Bring Different Innovation to Washington

A few weeks ago, I received a call from my friend Robert Neelbauer at about 11 pm. He wanted to talk about innovation and technology startups in DC. For those who live around here, you know there’s not a lot of them. Mostly project-type things that entrepreneurs who work day jobs have cooking. And of course, even though DC is home to Launchbox Digital an accelerator program in the order of Techstars or Ycombinator, there remains a dearth of Silicon Valley style startups.

This call got me thinking about the landscape in DC. It is, as it always has been, a center of government. Those of us who live here joke about the difference between Washington, the center of government, and the District, a wider culture of arts, nightlife and activity outside of government. The reality is, however, that the two are inexorably fused at the hip. Spending Friday nights enjoying nightlife inevitably means spending time among people connected in Washington, on Capitol Hill or other parts of government. It is difficult to live in this city without being part of the Washington-culture somehow. More after the jump.

3531416607_3e8e066127Today, with the Obama administration and its embrace of internet culture, the advent of “Government 2.0” has come about. Government 2.0, a term describing the second generation of government using the faux-fashionable way of versioning, describes an embrace of web technologies and culture to advance the mission of government. Without getting into my feelings on Government 2.0 as a whole (my thoughts are well-documented), it’s difficult to escape the reality of enterprise in DC.

DC is not a city lent to Silicon Valley-style innovation. We will never house the next Twitter and Google only exists here as a lobbying arm of the Mountain View, California search giant. It is a city dedicated to practical innovation. We will never have the sex appeal to attract the innovators in California here. It’s not our style.

What we do have is an opportunity for innovation as it pertains to agency mission. We do have the opportunity to develop products that meet the needs of elected government, established government and citizens in a time of economic uncertainty. We do have the ability to build products and services that meet the needs of Washington, but as long as we try to meet the needs of the country and the world, we run the risk of barking up the wrong tree.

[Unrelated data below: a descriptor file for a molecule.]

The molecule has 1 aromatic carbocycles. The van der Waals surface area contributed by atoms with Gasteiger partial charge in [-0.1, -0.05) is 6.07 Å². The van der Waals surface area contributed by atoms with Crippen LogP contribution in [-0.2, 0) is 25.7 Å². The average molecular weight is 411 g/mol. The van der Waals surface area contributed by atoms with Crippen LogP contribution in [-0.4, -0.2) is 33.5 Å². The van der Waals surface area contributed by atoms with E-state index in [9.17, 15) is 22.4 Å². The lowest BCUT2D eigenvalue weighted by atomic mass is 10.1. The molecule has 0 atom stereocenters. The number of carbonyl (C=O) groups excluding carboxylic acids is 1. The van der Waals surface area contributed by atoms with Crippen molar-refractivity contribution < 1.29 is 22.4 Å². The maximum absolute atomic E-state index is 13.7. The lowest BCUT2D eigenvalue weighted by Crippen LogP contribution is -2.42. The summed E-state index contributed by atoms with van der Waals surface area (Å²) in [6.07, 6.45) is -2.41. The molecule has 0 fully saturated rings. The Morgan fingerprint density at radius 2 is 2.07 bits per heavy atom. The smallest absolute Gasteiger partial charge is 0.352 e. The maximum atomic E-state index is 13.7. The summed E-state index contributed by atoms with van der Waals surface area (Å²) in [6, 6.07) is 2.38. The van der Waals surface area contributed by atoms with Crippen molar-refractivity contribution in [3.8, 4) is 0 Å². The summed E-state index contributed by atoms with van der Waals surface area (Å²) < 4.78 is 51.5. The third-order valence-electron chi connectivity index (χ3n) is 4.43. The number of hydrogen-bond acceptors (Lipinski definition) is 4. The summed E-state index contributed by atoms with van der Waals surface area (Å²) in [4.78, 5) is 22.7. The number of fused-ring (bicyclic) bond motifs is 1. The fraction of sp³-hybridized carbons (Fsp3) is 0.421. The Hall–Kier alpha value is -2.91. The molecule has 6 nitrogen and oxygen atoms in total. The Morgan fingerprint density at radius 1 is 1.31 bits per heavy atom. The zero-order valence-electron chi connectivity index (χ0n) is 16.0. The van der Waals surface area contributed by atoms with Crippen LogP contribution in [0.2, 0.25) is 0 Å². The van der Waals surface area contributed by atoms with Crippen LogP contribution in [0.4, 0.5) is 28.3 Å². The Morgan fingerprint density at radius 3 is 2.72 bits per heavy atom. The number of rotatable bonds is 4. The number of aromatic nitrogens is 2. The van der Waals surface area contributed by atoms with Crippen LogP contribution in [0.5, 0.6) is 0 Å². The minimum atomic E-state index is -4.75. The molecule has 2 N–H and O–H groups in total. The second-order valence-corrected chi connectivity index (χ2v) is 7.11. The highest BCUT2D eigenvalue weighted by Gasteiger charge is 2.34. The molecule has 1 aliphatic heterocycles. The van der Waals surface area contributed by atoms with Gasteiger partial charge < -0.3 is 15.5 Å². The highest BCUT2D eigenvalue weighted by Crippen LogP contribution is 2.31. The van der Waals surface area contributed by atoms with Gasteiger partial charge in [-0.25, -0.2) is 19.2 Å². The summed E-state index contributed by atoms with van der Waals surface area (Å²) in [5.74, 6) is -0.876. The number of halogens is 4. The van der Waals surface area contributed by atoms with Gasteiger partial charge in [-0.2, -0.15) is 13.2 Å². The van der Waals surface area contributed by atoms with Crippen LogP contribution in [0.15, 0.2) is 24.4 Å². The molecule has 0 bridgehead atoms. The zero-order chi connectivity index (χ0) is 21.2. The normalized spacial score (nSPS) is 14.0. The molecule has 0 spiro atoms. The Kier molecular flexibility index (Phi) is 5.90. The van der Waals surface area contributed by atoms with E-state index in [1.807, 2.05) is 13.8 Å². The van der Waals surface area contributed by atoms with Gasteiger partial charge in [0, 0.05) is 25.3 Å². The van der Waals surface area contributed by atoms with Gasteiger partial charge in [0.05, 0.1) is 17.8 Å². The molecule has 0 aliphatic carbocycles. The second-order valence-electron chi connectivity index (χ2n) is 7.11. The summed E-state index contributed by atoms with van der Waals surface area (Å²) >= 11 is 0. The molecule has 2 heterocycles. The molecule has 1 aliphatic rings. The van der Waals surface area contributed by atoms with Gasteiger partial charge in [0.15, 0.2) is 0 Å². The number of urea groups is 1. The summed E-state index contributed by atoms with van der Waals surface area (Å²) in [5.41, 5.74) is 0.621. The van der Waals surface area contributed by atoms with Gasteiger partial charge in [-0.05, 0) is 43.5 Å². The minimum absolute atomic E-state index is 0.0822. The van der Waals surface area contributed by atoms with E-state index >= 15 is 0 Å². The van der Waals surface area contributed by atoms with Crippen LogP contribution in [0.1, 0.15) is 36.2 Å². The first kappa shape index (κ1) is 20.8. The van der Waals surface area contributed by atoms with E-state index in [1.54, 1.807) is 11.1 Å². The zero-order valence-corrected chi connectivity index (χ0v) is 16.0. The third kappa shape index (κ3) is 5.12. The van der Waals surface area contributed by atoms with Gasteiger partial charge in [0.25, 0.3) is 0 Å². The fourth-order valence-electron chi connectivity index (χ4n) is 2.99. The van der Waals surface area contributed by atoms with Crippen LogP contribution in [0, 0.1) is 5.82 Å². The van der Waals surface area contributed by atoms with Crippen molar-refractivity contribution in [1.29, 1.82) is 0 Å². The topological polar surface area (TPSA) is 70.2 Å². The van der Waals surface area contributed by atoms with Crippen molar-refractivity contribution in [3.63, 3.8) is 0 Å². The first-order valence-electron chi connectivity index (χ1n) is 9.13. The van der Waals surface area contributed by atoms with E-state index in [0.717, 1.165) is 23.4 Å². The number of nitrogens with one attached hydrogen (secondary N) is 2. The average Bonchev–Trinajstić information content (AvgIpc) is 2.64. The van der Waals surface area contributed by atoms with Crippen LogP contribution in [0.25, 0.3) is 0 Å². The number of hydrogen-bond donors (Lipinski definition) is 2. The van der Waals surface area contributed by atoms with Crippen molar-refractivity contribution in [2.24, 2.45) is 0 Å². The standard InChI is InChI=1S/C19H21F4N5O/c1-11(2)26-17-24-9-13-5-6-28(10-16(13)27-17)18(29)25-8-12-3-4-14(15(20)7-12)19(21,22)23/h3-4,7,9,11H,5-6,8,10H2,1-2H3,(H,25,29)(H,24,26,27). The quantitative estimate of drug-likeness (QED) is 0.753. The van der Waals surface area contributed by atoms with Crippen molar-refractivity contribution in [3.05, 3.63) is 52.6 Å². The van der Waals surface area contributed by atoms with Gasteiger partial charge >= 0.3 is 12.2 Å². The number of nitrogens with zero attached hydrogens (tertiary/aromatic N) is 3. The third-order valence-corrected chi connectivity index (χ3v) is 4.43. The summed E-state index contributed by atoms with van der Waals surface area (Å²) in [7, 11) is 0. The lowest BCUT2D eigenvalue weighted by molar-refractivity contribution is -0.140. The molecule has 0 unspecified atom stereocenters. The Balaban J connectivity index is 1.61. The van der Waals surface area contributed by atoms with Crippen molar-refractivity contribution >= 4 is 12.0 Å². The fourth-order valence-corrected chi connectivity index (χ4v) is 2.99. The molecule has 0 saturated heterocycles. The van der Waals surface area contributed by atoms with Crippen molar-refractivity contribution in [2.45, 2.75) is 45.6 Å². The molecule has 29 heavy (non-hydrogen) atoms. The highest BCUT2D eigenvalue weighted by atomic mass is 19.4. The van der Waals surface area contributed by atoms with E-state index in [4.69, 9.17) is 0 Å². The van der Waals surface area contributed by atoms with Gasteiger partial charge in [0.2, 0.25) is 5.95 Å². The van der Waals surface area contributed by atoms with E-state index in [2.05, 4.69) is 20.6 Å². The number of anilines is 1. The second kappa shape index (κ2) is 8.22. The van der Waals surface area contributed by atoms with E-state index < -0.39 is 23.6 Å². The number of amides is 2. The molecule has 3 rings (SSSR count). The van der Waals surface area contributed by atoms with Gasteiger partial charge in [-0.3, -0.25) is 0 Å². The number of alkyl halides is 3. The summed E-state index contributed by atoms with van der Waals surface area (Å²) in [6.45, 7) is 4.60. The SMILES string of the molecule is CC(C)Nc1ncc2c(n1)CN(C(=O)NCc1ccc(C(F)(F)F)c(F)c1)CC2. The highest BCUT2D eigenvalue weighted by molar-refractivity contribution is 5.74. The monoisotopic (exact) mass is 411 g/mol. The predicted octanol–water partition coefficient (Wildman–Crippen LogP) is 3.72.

Yahoo made a massive move last week, announcing a search deal with Microsoft. Carol Bartz, the CEO of Yahoo, suggested that Yahoo could not compete with Google anymore in search and the deal would allow Yahoo to focus and innovate in the areas they could compete. If you haven’t been paying attention to me since 2007, then you would have missed my thoughts on this. Yahoo came to grips with the realization that they couldn’t compete with Google but they could own another niche. This is the same realization that DC has to come to for itself. We can’t (nor should we) compete with Silicon Valley. Besides the fact that they are dwindling in relevancy as the spotlight shifts to other cities and reasons, we have something they can never have.

And while Silicon Valley warlords aimlessly try to find their relevancy and foothold in Washington, we have the ability to use our real connections, our real knowledge of the inside-the-beltway world, and our real grassroots abilities that we displayed in getting our President elected to bring new and relevant innovation to government.

By the way, the first person who suggests government agencies need wikis and Twitter to be relevant, is banished back to California.